Workplace communication is something that many organizations pay lip service too but that few rarely give the attention it deserves. There is a tendency among many supervisors and owners to think that communication should only flow one way, from the top down. A top-down approach might work for a while but in the end, it is likely to result in disaster, as you may be unaware of brewing problems or issues with your employees or customers until the situation has bloomed into a full-blown crisis. A healthy organization will make sure that communication is a two-way street and flows as easily from the bottom up as it does from the top down. There are two major forms of communication, verbal and non-verbal and it is good to give equal weight to both of these forms if you want to avoid future problems.
Verbal communication can include anything from water cooler talk in the hallway outside of your office to formal speeches, webinars, and presentations that may be viewed remotely by hundreds or thousands of employees. The key with all verbal communication is consistency, as the CEO you should decide what message you wish to convey and then stick with it regardless. You may think that a chat in the hallway with subordinates is harmless but if you are complaining about another employee or customer don’t be surprised if your views end up widely communicated throughout the company and come back to haunt you in the future. Regardless of where you are in the workplace you always, have to be “on” as the leader of the organization. Employees will be quick to catch on if your more private words and actions do not match what you are saying publicly, and this can have an impact on employee morale and productivity. At the same time, you must let it be known that you have an open door to listen to employee concerns and new ideas. A staff that feels they are not being heard or listened too are likely to suffer from diminished morale, which, in turn, can hurt the bottom line of your business. Be an active listener, encourage new ideas and give them a fair hearing if the answer has to be ‘no‘ then it is in your own best interests to explain to the employee why the answer is ‘no‘ or at least ‘not now‘.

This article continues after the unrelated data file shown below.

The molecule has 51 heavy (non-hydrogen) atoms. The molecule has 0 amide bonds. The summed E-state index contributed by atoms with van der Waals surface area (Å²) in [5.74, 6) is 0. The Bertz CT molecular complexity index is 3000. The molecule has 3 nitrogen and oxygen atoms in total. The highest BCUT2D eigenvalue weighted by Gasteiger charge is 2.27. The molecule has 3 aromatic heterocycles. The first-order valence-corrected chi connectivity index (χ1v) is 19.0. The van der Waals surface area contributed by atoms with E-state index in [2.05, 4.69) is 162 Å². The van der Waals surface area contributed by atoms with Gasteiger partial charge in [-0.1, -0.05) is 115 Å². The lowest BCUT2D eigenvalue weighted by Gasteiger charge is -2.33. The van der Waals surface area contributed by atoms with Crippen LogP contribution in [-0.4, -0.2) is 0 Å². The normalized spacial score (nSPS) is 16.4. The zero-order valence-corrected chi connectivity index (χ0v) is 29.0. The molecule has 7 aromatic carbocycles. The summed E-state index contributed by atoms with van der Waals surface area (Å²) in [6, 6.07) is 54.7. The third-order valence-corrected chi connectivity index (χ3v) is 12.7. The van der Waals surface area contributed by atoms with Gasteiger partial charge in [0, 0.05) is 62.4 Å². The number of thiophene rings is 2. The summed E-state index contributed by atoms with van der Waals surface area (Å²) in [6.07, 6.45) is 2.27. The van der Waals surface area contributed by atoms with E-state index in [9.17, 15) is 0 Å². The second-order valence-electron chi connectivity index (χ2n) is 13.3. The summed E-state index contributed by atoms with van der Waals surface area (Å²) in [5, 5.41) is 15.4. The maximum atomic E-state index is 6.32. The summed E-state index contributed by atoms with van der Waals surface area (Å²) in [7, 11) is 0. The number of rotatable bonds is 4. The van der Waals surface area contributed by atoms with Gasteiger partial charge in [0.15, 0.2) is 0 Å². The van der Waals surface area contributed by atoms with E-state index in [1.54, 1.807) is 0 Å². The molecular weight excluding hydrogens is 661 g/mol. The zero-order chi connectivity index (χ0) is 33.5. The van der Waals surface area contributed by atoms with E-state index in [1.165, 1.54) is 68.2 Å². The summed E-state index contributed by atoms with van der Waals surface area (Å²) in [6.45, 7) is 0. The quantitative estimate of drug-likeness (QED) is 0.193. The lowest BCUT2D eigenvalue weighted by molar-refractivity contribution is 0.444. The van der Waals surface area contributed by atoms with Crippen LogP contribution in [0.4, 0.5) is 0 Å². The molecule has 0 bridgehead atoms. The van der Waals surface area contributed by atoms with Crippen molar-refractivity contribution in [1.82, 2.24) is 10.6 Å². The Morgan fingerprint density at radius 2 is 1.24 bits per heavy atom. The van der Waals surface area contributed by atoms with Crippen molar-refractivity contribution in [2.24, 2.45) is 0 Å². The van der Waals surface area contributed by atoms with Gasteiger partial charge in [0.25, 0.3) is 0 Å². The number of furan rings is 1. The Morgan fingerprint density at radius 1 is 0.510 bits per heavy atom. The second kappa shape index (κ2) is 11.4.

Non-verbal (not spoken) communication is equally important; everything from your emails and memos to your body language needs to convey the same message of openness and responsiveness. Be careful to choose your words wisely when you respond to employee concerns, something as simple as the font size and color choices could convey the impression you are angry or irritated. If something has irked you, it is better to write something out and then let it sit for a day or two, don’t rush to send it out to all employees. Review it once you have had a chance to cool down and see if it accurately portrays the message you want to send. If you run a larger organization you may want to consider allowing an anonymous suggestion forum for employees who might be scared to come forward and even conducting an anonymous staff survey from time to time to see what your employees are thinking and how they feel about their jobs. Yes, you may hear things that are untrue, wild rumors, or things that are simply irritating but it gives you a chance to respond to these issues and address them before they become major problems. It may also allow you an opportunity to squelch rumors or dispel false information that may be wasting the time and energy of your staff.
Whether verbal or non-verbal, communication can have a big impact on staff productivity, don’t let yourself be caught off guard! A proactive communication strategy can help ensure you get the most out of your employees and have a happier more productive workforce.